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What Makes a Great Leader?

Leadership is like a many-faceted diamond. To define leadership in small and simple terms is to remove the beautiful complexity of the diamond, and replace with with a sheet of glass. We want easy definitions of leadership so we can lock in and press forward, but inso-doing, we take something that is beyond three-dimensional and make it flat and lifeless and powerless.

In these thoughts, I’m taking the diamond of leadership, making an observation about the view through one cut edge, then turning it for another view. And I’m just scratching the surface of what many others have already discovered about what it means to be a great leader.

Most leaders protect themselves and their interests. Great leaders cover those around them, and move their organizations forward underneath the safety of that covering.

Many leaders are trying to figure out their own purpose and calling. Great leaders are discovering that their greatest purpose and calling is to help those around them figure it all out.

Many leaders create friendships so the job gets done. Great leaders create jobs so the friendships get done.

Many leaders coerce. Great leaders invite.

Many leaders believe the ends justify the means. Great leaders focus on treating the means with integrity and honesty and love, then allowing God to create the best end possible.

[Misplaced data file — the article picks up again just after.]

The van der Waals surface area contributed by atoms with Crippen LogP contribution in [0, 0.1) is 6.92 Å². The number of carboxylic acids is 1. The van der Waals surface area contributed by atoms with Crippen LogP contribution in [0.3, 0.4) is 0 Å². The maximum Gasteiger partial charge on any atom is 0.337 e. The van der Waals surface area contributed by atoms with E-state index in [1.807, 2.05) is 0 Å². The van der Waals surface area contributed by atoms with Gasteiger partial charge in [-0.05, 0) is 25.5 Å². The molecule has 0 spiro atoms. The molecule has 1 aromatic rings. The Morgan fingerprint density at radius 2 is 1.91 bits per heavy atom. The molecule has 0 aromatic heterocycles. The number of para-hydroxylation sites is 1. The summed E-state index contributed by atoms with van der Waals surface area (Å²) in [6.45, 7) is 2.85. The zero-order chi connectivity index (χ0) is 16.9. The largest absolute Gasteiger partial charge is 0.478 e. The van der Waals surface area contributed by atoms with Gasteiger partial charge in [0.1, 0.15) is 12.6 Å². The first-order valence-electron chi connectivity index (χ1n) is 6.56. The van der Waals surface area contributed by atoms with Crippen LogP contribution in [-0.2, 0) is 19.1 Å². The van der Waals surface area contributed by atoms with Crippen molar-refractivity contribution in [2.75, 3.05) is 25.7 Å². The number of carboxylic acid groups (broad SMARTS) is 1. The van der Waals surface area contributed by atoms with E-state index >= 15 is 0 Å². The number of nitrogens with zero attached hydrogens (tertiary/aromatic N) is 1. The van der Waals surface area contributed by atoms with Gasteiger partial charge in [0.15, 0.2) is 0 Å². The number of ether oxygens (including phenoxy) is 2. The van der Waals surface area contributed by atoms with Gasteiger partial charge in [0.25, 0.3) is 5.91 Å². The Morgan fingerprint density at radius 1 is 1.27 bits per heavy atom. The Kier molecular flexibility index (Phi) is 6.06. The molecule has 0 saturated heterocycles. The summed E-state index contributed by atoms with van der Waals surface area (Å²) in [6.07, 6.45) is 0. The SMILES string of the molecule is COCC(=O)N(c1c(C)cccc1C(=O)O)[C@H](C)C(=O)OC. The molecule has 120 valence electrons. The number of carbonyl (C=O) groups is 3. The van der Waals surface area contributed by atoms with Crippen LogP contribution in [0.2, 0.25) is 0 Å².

Many leaders believe that the size or their organization matters most. Great leaders believe that the size of every team member’s heart matters most.

Many leaders try and remove the tension of not knowing. Great leaders learn to dance in the middle of that tension.

Many leaders hide their weaknesses. Great leaders confess them.

Many leaders have core values that serve the organization. Great leaders help people to fully embrace what it means to live and breathe and find life within those core values.

Many leaders talk first. Great leaders listen first.

Many leaders control. Great leaders trust.

I suppose that If leadership is getting the people around you to do your bidding, then Hitler was a great leader. But if leadership is pouring into others so they discover the best way they can pour into a needy world, then Jesus stands atop the leadership boards.

For in Jesus, we find Someone who both loved and challenged people fiercely. We find someone who always invited people into something that was far bigger than themselves – something He called “the kingdom” – and we experience a man who alone offered the keys to that door’s unlocking. We see a leader who lived for the glory of His Father, but who created a band of rejects to help a dying world see that glory.

And I just can’t get beyond the fact that, over and over and over again, we only see and hear invitational language on the lips of Jesus, never coercion and guilt and pressure. Jesus came because He loved the world so much, but that love never lost its invitational nature to either follow Him with everything, or not.

I want to be more like Jesus, and let any leadership I offer to my family or church or organization flow from there. And I never ever want to abandon the multi-faceted diamond of leadership in favor of something that fits into a few simple catch phrases, but lakes the oxygen away from the soul of anything I lead today.

 

This article originally appeared on GaryMo.com. Used with permission.

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